KING COUNTY, Wash. — The Seattle City Attorney’s Office with the King County Prosecutor’s Office is cracking down on people who commit repeat retail thefts.
The news comes as the Seattle Police Department continues to conduct undercover operations to fight the rising problem, which is costing stores like Lowe’s, Home Depot, and Target lots of money.
Just last week, both offices discussed the issue of repeat retail thefts in Seattle and decided to combine some of their cases in the hopes of getting a full understanding of a person’s repeat offender’s criminal history.
The county prosecutor’s office told KIRO 7 that repeat retail offenders are being charged daily.
“To the folks that say what’s being done, we’re frustrated with it too. We don’t like seeing people rip off stores at Bartell’s and Walgreens. And you know, we don’t want businesses to leave Seattle, we have been working on this. We’ve been identifying these high-profile offenders for years. And now that we have this really excellent partnership with the city attorney’s office, people can be reassured that we’re going to keep paying attention,” said Casey McNerthney with the King County Prosecuting Attorney’s Office.
The county prosecutor’s office said cracking down on repeat retail offenders requires collaboration by everyone to catch thieves, such as a man who had been accused of committing numerous misdemeanors for stealing alcohol from a Target in the Seattle area.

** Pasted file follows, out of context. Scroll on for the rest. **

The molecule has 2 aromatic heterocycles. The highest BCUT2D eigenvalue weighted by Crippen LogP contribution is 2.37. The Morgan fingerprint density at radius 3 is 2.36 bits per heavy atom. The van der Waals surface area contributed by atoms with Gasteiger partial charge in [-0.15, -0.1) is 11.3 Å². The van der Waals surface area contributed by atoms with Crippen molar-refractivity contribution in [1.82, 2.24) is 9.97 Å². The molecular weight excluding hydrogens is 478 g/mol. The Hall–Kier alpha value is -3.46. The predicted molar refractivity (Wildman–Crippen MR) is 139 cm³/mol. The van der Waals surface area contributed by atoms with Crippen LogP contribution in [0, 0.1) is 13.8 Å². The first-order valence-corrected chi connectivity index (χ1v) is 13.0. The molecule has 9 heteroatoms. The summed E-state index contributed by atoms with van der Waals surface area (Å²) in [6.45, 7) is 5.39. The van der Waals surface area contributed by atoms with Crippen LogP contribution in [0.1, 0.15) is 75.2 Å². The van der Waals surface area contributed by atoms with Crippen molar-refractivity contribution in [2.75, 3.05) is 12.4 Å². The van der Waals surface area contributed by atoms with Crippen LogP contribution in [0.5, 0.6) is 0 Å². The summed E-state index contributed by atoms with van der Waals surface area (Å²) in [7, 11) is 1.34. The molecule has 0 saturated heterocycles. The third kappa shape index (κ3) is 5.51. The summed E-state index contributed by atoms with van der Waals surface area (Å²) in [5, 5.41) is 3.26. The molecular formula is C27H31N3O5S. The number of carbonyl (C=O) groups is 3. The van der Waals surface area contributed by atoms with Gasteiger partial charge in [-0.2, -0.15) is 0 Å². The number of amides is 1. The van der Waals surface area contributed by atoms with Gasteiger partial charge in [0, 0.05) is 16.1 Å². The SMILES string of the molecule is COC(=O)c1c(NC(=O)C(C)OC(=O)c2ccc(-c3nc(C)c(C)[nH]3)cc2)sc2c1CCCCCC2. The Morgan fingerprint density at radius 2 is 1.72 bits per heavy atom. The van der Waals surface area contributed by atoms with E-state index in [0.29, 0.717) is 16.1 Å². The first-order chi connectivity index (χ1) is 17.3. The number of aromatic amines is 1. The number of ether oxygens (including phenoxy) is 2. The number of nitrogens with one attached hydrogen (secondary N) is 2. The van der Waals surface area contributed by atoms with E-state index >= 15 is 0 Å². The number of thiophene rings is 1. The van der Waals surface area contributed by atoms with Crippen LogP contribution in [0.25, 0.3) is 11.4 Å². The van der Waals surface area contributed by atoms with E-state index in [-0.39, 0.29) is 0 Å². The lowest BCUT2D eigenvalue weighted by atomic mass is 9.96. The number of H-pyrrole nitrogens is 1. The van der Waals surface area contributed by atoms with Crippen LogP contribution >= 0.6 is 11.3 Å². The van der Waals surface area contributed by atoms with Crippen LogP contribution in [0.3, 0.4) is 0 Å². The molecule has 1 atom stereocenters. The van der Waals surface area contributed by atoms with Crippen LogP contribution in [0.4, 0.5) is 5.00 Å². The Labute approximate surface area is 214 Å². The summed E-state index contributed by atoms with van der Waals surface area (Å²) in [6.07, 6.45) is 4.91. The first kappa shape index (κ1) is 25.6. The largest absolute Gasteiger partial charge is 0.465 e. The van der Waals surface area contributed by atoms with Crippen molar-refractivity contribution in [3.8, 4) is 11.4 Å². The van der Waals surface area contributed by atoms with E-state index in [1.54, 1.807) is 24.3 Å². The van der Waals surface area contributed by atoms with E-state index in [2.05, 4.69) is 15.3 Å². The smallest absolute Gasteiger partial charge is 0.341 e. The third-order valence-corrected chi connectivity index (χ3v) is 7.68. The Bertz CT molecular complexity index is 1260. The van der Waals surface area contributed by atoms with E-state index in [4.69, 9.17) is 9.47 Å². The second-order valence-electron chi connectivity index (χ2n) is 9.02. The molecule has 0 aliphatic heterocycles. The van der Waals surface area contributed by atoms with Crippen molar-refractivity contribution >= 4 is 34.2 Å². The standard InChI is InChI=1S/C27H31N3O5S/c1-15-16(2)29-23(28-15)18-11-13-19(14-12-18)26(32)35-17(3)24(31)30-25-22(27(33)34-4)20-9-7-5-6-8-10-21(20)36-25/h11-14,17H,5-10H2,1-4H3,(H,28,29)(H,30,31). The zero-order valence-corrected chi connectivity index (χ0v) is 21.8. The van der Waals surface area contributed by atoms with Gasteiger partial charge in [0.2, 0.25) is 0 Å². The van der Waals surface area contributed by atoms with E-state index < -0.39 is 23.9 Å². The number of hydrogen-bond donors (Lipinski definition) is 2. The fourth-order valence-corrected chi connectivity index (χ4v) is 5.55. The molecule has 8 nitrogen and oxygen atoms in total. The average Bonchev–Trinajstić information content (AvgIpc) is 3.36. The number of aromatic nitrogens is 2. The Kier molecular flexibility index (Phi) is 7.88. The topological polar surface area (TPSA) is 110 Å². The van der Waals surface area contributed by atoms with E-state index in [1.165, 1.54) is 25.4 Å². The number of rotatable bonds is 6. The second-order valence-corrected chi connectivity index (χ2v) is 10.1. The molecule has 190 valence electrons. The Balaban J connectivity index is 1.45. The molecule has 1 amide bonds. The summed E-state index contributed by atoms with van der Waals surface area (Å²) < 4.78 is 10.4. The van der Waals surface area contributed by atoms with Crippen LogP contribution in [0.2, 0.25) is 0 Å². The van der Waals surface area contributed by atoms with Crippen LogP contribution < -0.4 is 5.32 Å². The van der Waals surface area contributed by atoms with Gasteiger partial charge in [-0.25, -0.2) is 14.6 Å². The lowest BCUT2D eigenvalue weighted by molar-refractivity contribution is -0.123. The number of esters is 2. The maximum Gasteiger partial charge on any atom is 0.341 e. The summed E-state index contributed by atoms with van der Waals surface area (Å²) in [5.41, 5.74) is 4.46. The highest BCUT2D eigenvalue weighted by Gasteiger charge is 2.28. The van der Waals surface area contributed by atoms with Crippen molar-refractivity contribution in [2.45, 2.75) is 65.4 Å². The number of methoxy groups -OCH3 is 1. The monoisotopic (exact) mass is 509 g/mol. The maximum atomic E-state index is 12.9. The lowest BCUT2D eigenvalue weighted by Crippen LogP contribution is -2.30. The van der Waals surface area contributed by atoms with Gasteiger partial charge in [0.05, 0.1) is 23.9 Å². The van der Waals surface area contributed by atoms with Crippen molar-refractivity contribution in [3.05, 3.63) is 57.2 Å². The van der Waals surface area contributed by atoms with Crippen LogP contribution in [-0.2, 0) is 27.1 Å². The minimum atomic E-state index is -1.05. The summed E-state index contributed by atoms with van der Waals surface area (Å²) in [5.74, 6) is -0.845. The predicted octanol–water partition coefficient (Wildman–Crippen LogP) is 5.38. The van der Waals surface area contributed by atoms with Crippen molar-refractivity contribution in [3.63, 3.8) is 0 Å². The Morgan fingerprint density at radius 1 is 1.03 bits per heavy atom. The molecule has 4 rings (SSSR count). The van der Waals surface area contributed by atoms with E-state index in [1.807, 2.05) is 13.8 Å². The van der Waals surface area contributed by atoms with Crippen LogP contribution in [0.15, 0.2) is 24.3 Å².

Police said he would often steal from the same store twice a day.
Instead of being charged with a misdemeanor, that man was charged with second-degree organized retail theft, which is a felony.
“What’s frustrating is people can steal a cartload of items, five to six hundred dollars or more worth of goods, and that’s still a misdemeanor offense. But now, that we’re working with the city attorney’s office, even more closely than we have before, those cases are also being aggregated too,” McNerthney said.
Earlier this year, Seattle City Attorney Ann Davison announced the “High Utilizer Initiative,” which pulls together resources from several city and county agencies to keep repeat offenders in custody and get them the help they need.
The initiative has found that 118 people were responsible for more than 2,400 criminal cases in the past five years.
Critics have criticized Davison’s initiative as a recycled idea that does more harm than good, and supporters said the status quo continues to fail both victims and those arrested.
In the past several months, tens of thousands of dollars have been stolen off Seattle store shelves.
It is not just King County dealing with the problem. It is happening in other counties like Snohomish, where a person who was stealing clothes from a Lynnwood Nordstrom, punched a security guard while making their escape with $800 worth of stolen merchandise.
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